Soon after returning home I went online to google such a soup. No soup came up, but a bunch of results showed a vegetable dish (from the New York Times, I think it was, plus epicurious) of roasted cauliflower with toasted pine nuts, capers, golden raisins and balsamic glaze drizzled on top. My first thought was that the chef had perhaps made a monstrous batch of that for the dinner service, didn’t serve it all so he created the soup with the leftovers. I don’t know, of course. And it doesn’t matter – I created the soup with what little I could discern.

As I’m writing this post, I’m going to have it for the 2nd day, for my lunch. I have all the garnishes except the roasted cauliflower pieces. And I used pine nuts, as I mentioned. No basil or sage leaf, either. I added more parsley. I tried to make the soup with white onion, but my neighbor who is doing my shopping couldn’t find white onions. So yellow it was. I added celery for flavor, chicken broth, cream, and thickened it a little bit with flour. All of it was whizzed up at length in my Vitamix. I let it whiz for a long, long time  – and truly it resulted in a silky-smooth texture. I added a drizzle of sour cream (not on the restaurant soup), but you could easily use a little drizzle of EVOO for appearance or a tiny drizzle of heavy cream.

caulif_soup_with_cozyLunch at my house is often soup of some kind. There’s a photo of my bowl sitting in the microwave soup cozy (several artisans make them on Etsy). The soup bowl is sitting off center only because I wanted to show you the cute fabric on the back side of it. I have flat bags and bags of various soups in my freezer. I think this one will get eaten in total with none for the freezer. It’s that good. Do try to make this a day ahead of serving – as with all soups, they taste better once they’ve chilled overnight.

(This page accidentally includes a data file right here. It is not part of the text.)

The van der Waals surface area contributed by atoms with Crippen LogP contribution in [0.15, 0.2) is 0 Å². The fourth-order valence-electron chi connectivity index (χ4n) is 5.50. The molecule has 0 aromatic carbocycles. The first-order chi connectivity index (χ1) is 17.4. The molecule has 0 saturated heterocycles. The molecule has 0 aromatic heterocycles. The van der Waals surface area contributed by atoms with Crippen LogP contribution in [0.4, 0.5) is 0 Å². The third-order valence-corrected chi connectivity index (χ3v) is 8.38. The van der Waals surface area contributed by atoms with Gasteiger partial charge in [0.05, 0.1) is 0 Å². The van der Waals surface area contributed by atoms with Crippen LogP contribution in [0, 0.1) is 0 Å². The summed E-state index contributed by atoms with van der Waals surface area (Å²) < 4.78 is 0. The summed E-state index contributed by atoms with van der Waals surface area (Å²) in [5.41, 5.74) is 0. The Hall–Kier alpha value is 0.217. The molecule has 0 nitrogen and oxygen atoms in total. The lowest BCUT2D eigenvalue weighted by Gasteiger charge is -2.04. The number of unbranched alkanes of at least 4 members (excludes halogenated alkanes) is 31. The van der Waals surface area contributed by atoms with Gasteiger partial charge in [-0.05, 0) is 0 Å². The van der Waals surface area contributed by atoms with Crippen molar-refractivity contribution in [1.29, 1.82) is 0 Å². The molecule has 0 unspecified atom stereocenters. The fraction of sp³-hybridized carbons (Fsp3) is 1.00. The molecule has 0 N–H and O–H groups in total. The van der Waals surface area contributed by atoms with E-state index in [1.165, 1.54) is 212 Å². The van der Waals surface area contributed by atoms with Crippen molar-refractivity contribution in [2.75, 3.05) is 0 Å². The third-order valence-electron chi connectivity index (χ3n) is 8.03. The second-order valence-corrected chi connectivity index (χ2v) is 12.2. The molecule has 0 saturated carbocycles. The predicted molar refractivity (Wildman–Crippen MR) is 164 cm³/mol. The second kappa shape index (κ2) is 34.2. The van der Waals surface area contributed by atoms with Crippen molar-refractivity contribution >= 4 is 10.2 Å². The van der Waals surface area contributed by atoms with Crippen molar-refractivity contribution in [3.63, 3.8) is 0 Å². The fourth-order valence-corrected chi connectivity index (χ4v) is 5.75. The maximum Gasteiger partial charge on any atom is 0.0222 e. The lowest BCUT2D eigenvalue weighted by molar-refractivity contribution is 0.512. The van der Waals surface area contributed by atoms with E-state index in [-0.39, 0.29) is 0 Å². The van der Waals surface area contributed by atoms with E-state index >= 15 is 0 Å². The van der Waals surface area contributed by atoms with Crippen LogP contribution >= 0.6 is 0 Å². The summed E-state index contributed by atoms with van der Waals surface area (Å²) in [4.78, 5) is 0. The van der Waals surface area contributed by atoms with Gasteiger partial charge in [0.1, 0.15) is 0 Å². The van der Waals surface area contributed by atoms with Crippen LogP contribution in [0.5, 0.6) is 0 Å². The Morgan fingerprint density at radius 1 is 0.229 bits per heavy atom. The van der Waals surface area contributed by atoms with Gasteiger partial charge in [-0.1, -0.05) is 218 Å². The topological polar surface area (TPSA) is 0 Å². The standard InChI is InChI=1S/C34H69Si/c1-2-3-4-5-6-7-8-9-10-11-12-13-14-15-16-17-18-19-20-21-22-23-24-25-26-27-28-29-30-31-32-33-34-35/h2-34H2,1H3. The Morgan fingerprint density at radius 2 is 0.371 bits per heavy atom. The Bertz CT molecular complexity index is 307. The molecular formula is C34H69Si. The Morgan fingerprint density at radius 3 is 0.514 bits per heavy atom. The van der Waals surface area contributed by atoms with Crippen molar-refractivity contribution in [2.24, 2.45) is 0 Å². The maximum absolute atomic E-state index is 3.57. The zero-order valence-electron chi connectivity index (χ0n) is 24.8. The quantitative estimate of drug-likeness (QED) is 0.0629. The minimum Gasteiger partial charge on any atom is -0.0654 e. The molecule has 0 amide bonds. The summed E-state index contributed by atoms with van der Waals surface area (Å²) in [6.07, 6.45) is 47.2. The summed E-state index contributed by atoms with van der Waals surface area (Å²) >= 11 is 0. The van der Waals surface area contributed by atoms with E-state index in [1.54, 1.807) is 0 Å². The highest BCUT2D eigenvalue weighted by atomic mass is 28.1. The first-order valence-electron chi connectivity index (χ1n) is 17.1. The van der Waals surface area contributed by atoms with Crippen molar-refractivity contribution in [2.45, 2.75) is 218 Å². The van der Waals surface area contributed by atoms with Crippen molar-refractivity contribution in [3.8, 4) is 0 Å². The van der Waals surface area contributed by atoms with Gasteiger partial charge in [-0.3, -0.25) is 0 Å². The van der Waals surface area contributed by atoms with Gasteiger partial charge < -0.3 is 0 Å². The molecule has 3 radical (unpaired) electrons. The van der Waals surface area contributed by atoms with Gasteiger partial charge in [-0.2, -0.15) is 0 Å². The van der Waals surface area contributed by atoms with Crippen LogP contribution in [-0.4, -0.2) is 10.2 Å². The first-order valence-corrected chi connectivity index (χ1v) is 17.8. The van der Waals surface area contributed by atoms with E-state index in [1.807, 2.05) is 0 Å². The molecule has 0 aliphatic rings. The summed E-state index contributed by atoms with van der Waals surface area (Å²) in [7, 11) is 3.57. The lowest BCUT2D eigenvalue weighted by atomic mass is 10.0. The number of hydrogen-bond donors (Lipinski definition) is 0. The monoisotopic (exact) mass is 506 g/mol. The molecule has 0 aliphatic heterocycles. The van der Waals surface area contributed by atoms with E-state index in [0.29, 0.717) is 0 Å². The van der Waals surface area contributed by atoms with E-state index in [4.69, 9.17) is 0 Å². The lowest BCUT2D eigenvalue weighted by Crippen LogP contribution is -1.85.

What’s GOOD: all the flavors produce an outstanding soup. The garnishes absolutely “make” this soup. Don’t skimp on them – in my opinion they’re all needed.

What’s NOT: a bit more prep with all the garnishes, but really it’s not a difficult soup to make.

printer-friendly PDF and MasterCook 15/16 file (click link to open recipe)

* Exported from MasterCook *

Creamy Cauliflower Soup with Golden Raisins, Pine Nuts, Capers and Balsamic Drizzle

Recipe By: Loosely based on a soup I enjoyed at a hotel restaurant in San Luis Obispo, CA, March 2020
Serving Size: 6

SOUP:
2 tablespoons EVOO
1 1/2 tablespoons unsalted butter
1 large white onion — chopped
2 stalks celery — chopped
1 clove garlic — minced
1 head cauliflower — chopped (no leaves)